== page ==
Highlighted Main Ancestral Lines

Highlighted Main Ancestral Lines
How many Ancestors Can you Find?

Saturday, March 29, 2014

March Unveiling Series E-Magazine Articles

Since I have an extra moment and the last such post had 77 reads...here is some more of the e-magazine article reading:

Birth and Death Records - Basics and Beyond:
      Birth and death records comprise the foundation of vital records since most vital statistics are commonly available on both certificates.  The basics of either are the full names of all individuals listed, dates, and places of key vital events, and the relationships positively identified on the documents.  Going beyond these basic records involves commonly associated available records.  When a child is born there may be an announcement, invitations, memorabilia with hand and footprints, etc.  Similarly, when any person dies there are often many records associated with the death certificate such as funeral home and cemetery records, will and estate records, an obituary, etc.  Often times there are now videos and or groups of pictures on video presented at a memorial service for the departed family member.  Just remember to consider all of the possible records generated for these and other vital events.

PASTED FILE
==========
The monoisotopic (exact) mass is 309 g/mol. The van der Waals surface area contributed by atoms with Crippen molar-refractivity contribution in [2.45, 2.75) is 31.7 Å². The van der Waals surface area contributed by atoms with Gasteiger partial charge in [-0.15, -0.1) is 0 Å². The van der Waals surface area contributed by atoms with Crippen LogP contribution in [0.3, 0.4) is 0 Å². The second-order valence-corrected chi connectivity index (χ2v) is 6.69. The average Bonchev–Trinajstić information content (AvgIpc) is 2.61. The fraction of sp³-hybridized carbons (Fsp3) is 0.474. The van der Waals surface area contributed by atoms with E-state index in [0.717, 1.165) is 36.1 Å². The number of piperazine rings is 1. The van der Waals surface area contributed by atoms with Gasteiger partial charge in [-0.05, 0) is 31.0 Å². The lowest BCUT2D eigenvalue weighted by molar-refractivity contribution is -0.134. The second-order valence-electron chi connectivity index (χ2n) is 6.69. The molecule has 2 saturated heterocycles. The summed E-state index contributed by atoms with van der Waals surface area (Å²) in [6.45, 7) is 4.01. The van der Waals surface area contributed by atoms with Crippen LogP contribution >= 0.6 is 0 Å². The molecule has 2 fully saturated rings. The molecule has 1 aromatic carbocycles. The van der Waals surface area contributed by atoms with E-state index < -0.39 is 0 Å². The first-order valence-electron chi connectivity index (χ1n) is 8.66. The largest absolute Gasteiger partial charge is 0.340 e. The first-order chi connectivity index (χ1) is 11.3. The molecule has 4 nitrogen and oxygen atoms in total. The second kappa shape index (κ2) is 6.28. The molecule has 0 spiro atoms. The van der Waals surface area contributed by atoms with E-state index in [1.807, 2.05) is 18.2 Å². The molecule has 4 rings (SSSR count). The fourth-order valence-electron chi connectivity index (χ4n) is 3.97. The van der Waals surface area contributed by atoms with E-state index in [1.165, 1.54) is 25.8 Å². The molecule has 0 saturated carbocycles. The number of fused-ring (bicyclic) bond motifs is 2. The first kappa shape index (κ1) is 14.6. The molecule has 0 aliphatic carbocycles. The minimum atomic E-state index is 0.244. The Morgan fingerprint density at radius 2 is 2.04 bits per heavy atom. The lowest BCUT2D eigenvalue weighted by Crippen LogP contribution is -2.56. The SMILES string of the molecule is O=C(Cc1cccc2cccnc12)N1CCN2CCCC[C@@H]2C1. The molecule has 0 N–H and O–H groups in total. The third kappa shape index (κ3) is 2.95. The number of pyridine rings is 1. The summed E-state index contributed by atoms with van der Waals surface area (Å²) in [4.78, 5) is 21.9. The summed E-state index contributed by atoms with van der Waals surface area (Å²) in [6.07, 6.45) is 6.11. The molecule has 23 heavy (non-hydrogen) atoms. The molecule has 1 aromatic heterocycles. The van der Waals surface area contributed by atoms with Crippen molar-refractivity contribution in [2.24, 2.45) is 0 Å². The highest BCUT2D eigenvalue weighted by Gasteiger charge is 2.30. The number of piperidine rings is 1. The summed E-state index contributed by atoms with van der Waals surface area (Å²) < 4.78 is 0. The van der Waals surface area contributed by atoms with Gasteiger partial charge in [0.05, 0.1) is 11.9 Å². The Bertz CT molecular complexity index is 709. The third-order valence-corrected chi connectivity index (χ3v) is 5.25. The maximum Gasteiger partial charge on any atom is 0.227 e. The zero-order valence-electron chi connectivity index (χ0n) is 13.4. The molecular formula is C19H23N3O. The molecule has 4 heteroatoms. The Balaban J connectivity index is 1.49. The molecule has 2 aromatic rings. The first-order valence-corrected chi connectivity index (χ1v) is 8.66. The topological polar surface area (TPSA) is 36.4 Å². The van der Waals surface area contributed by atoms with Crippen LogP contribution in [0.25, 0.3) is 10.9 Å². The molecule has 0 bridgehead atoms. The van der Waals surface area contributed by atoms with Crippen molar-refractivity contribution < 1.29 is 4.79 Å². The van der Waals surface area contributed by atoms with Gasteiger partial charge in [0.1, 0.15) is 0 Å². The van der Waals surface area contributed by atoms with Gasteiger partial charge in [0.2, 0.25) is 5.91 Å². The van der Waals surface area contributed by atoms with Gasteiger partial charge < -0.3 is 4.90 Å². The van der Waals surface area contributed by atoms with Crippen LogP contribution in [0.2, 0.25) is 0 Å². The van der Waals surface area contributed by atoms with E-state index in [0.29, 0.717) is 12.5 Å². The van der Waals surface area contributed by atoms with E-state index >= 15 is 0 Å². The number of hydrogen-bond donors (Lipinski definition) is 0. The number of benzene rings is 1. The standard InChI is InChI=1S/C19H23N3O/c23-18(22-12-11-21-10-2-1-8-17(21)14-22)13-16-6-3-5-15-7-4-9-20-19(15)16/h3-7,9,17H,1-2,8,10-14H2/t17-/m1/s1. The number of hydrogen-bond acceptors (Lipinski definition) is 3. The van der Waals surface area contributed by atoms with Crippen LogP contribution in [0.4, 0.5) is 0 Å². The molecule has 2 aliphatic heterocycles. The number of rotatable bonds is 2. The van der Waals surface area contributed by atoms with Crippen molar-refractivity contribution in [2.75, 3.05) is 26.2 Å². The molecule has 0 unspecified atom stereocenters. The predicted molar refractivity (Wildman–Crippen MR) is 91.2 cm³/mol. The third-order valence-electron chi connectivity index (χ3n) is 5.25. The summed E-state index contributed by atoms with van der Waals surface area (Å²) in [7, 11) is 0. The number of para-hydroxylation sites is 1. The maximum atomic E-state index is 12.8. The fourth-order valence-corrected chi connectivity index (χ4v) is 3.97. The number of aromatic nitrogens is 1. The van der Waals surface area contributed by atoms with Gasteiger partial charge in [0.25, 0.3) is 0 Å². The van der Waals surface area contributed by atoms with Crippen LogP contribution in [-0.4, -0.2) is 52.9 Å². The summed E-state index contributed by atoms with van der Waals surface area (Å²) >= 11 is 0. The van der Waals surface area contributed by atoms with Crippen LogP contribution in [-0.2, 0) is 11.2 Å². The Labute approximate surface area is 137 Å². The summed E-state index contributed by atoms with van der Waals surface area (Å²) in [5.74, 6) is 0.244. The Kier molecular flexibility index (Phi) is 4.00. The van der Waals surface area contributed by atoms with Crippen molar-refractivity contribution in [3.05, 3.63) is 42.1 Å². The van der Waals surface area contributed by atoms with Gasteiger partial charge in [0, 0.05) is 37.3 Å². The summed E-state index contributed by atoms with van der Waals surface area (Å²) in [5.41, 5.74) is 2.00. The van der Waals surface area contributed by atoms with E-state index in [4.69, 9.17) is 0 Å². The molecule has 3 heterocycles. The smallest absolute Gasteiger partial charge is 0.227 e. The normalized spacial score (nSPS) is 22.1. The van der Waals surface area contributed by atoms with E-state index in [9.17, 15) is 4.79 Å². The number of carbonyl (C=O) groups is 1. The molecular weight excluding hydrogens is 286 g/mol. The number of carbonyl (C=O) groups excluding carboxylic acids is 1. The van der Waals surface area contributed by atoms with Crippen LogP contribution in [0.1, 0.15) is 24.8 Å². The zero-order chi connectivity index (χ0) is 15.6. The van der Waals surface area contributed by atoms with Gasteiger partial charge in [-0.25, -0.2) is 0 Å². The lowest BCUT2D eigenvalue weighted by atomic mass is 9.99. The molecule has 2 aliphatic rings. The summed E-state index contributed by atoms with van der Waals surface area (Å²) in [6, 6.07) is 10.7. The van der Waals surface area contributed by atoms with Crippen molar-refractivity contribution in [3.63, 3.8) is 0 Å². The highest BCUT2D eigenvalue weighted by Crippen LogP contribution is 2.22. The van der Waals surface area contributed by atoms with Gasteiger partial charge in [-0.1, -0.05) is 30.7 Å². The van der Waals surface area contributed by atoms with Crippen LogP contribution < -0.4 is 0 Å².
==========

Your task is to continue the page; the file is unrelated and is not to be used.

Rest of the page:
Immigration and Emigration:
     What is the difference?  Immigration is when people move from one country to another permanently while emigration is when people move within a country settling from place to place.  Often times our immigrant ancestors are also emigrant ancestors who crossed the pond and moved around a bit after they arrived here.  Many researchers are fascinated with the fact that ancestors crossed an entire ocean to get here, but it is just as amazing to track how they moved from place to place within their new homeland.

Using Familysearch.org LDS Website for Research:
     Familysearch.org is a great website from the Church of Jesus Christ Latter Day Saints often referred to as the Mormons.  They have been collecting and preserving family records for so long that Mormons have become synonymous with genealogy.  The site is very simple to navigate a search from – just type in a name.  You can narrow the search by adding or changing first and last names, places of birth, locations of vital events, etc.  Just give it a try and you will soon see how helpful their site really is.

Using Google.com for Research:
    Google is another amazing site to conduct family research on.  Just remember to note that sources are still critical as everything you read on the internet hasn’t been verified with primary source documents.   Try searching people’s names first then add a place name and watch the results narrow from thousands to a handful.  Then add a year and maybe you’ll get lucky.  Try this will all of your ancestors and just print anything that matches up and attach it to a completed research log for ancestors’ folders.  It doesn’t get much easier.  Google also has some amazing Map features these days where you can not only view an address from a satellite view, but you can also get a photo view of most major and many minor streets.

Also you can search Google news to brows newspaper articles for notorious ancestors.  There seems to be no end to how Google can help a researcher.

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